Tuesday, April 30, 2013

Rural school in Oregon tests readiness of staff by having gunmen attack with blanks

Halfway, Ore. (Photo by Richard Cockle, The Oregonian)
Masked gunmen entered a rural school in Oregon and opened fire on a meeting room full of teachers. When no one was killed or injured, staff members realized the gunmen were shooting blanks. It was a drill intended to test employees' readiness in case of an actual attack, reports Richard Cockle for The Oregonian.

Employees at Pine Eagle Charter School in Halfway, a northwest Oregon ranching town with a population of 288, have received training from the sheriff's department on active-shooter scenarios, but this was their first time being "attacked" by shooters, writes Cockle.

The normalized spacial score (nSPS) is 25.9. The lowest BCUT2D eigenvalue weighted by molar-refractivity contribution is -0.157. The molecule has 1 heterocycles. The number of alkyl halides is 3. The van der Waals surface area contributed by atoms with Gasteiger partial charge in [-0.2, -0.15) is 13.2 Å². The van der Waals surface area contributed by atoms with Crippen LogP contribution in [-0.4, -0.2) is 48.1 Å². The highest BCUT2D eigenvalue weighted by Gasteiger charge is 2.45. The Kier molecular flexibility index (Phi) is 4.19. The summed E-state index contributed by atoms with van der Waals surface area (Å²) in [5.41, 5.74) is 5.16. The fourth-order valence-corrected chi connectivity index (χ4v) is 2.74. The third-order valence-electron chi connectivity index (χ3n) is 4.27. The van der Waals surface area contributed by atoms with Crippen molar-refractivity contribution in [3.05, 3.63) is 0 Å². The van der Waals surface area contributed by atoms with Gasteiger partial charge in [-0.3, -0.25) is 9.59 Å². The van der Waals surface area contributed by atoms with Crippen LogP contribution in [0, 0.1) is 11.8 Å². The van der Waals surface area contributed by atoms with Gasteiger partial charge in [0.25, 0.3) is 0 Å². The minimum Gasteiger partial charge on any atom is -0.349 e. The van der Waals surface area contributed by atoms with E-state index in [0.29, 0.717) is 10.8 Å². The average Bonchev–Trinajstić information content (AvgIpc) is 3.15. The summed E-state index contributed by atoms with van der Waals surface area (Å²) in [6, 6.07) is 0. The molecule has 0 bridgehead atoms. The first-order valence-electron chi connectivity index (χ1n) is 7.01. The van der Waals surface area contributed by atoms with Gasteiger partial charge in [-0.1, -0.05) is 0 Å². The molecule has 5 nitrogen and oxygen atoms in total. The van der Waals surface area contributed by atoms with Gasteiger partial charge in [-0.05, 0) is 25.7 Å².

Some people have been critical of the training, but Principal Cammie DeCastro told Cockle that most are in favor of it, and the goal of the drill was to learn how people would react, so better emergency plans could be made. The next move could include arming teachers or having armed and trained volunteers from the community watch the school in shifts. (Read more)

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